By Stuart R. Levine
Published in Credit Union Times
Experts estimate that the success rate of major change efforts in organizations is only between 30% – 54%. When a change effort fails, it not only results in financial losses, but also in decreased employee morale, lost opportunities, and wasted resources. Many researchers and experts have pondered why the failure rate is so high. Most believe it is due to the lack of a formal change management program and ultimately a failure of leadership.
Prior to the creation of a formal change management discipline, most change efforts ignored the people and the culture within an organization. Most efforts of the “reengineering” boon of the 80’s were massive projects that resulted in business process redesign and employee layoffs. They totally ignored organizational culture and failed to take into account the people side of change. A late 1990’s study showed that over 70% of these reengineering efforts not only failed, but actually made things worse. In fact, several years after the craze ended, Michael Hammer, James Champy and Curtis Davenport, the three founders of reengineering, issued written apologies to the industrial world, admitting that amidst the enthusiasm of groundbreaking change, they had forgotten about people.
Since virtually all organizations need to change in order to survive, the discipline of change management has significantly grown in both scope and importance since its inception in the 1990’s. It has also matured from its past incarnation as merely a study of how people experience and react to change and then applying these studies to individual projects, to the present-day formulation that considers organizational capacity and the ability to change as a strategic advantage.
So how can you ensure that change efforts in your organization will succeed? How do you incorporate organizational culture and the human side of the organization into the change initiatives? You need to lead change, not just manage it. Managing change implies using tools and techniques to direct the change effort and incorporate the new way of doing things into the organization. Leading change implies an overall strategy and incorporation of people and culture into your change efforts. After all, you manage tasks, but you lead people. Much has been written on change management, outlining the 8 steps or 10 principles or 5 techniques to implementing change. Because every change effort is different and every organization has cultural idiosyncrasies that must be taken into account, there can be no cookbook approach. Nonetheless, if we follow some fundamental principles, we can increase the chance of a successful change initiative:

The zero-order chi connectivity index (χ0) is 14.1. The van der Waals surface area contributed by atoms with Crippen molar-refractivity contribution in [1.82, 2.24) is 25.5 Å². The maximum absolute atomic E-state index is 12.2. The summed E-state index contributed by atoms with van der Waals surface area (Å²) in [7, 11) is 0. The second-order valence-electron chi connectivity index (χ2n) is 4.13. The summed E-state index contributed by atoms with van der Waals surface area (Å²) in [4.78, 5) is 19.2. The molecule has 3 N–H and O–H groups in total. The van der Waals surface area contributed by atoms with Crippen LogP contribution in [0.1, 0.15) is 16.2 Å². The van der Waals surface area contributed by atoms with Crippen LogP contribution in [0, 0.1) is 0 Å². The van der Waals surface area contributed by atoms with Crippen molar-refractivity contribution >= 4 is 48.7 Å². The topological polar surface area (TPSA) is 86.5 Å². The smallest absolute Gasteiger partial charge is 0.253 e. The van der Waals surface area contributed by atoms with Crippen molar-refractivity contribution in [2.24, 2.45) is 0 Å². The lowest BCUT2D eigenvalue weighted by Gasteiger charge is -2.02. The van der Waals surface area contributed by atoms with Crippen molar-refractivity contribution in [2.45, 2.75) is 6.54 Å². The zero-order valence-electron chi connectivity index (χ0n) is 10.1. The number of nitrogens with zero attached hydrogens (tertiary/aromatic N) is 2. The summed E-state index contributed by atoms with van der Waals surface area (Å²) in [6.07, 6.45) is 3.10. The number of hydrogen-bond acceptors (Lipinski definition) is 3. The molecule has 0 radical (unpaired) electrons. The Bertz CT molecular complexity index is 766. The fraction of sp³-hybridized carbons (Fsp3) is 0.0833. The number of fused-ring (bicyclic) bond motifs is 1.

First you must be aware of your organization’s capacity for change. How many projects or change initiatives are underway now or have been undertaken recently? Did these initiatives succeed and what scars have they left on the employees? The workforce may have “change fatigue” and, if so, even a well-thought-out change effort may fail. A “change readiness survey” is a good start to any change initiative. If your organization is not ready for change, or does not currently have the capacity, no matter how promising the new process or product is, chances are the effort will fail. You also must be aware of your organization’s capacity to sustain the change over time. A successful change effort that eventually fails can be even more devastating to an organization than an effort that failed from the onset.
Second, change efforts must be led from the top, but supported at all levels throughout the organization. Leaders must set the direction, be incredibly focused, and consistently and passionately communicate the rationale behind the change effort. Additionally, leadership and staff at all levels of the organization need to have input into the changes that will ultimately affect them. Some of the most successful change methodologies — for example, G.E.s workout and process improvement philosophies such as Lean — rely heavily on input from the employees who are directly involved in the work and processes being transformed. Leadership must engage employees deeply and meaningfully with the change efforts, and create an emotional bond that will commit employees to the initiative.
And finally third and most importantly, understanding organizational culture and working within that culture is key to the success of all change initiatives. Change efforts can in themselves help change a culture; however, this needs to be a meticulously planned effort and may need to be altered along the way.
Whatever change methodology or technique you use, by following the three principles outlined above for leading as well as managing change, it will dramatically increase your chances for success.